Fast Five Quiz: This Thanksgiving, Are You Prepared to Confront Food Poisoning?

Richard H. Sinert, DO

Disclosures

November 23, 2015

Obtain the following laboratory studies in cases of suspected food poisoning:

  • Perform Gram staining and Loeffler methylene blue staining of the stool for white blood cells (WBCs) to help differentiate invasive disease from noninvasive disease.

  • Perform microscopic examination of the stool for ova and parasites.

  • Bacterial culture for enteric pathogens, such as Salmonella, Shigella, and Campylobacter organisms, becomes mandatory if a stool sample shows positive results for WBCs or blood or if patients have fever or symptoms persisting for longer than 3-4 days.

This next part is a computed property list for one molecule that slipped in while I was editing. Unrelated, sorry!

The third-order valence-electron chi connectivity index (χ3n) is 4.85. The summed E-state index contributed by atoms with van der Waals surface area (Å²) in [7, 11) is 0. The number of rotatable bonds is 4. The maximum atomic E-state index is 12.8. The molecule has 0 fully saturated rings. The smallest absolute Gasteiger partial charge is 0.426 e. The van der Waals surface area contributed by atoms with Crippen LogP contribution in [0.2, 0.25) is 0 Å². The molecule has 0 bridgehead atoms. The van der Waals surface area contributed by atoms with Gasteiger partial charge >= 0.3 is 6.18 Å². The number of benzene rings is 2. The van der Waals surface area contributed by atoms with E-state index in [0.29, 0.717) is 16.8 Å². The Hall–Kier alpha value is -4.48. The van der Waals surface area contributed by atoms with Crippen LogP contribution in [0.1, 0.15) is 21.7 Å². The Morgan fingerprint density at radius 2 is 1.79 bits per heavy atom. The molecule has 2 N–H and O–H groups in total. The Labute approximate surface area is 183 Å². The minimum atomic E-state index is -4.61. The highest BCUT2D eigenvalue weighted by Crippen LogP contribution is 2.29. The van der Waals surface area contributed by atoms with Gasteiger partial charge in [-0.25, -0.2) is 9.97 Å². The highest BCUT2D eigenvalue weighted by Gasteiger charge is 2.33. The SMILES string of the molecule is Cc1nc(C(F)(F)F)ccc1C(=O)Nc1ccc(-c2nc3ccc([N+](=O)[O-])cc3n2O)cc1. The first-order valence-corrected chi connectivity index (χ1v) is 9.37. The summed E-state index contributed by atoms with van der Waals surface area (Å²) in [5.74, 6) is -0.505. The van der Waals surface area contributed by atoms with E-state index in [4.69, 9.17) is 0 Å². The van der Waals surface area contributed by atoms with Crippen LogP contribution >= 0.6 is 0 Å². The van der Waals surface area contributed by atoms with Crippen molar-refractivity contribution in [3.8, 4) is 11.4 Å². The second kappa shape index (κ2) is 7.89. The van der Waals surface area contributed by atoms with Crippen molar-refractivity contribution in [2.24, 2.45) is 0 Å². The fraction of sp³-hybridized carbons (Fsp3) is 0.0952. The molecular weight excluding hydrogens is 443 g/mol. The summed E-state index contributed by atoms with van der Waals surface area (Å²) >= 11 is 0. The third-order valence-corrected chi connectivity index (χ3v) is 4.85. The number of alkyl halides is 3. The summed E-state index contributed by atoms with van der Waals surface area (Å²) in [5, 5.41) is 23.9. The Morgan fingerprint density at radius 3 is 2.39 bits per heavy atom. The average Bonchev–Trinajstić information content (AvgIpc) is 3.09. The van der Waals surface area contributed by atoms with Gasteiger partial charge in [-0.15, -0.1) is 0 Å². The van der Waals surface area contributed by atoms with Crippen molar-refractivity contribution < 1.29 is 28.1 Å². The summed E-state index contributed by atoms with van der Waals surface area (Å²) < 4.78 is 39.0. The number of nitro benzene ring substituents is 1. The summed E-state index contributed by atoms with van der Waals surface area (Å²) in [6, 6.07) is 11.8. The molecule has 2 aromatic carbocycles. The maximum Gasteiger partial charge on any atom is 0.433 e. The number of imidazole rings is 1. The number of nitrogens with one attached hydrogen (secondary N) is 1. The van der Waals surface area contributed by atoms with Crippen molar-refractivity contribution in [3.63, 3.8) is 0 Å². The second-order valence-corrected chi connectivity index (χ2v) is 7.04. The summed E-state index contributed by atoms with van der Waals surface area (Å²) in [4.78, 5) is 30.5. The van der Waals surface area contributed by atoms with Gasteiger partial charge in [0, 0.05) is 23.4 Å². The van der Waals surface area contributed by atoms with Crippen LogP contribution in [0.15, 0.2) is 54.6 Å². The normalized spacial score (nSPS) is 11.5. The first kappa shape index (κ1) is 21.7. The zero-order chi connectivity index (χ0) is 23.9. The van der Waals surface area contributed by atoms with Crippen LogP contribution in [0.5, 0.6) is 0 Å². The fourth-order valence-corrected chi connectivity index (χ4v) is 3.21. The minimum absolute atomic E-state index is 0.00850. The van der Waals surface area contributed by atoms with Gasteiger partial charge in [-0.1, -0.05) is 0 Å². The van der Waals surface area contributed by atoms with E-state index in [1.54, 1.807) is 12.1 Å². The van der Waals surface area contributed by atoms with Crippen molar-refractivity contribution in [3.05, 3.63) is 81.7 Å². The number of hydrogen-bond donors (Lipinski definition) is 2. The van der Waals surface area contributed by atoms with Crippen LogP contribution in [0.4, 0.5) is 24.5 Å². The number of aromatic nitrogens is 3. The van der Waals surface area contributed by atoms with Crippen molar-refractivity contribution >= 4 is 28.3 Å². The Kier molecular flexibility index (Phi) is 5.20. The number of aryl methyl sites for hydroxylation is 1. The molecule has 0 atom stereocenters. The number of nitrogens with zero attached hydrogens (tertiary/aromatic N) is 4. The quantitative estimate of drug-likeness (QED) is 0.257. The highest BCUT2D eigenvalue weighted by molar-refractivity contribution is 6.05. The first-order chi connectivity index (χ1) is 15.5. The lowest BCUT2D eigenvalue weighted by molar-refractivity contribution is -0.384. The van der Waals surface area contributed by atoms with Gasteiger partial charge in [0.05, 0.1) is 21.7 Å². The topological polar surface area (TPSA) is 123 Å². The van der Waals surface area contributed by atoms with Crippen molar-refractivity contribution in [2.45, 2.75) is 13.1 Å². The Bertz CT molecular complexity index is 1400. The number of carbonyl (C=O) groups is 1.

• Perform blood culture if the patient is notably febrile.

  • Perform complete blood count with differential, serum electrolyte assessment, and blood urea nitrogen and creatinine levels to help assess the inflammatory response and the degree of dehydration.

  • Assay for Clostridium difficile to help rule out antibiotic-associated diarrhea in patients receiving antibiotics or in those with a history of recent antibiotic use.

For more on the workup of food poisoning, read here.

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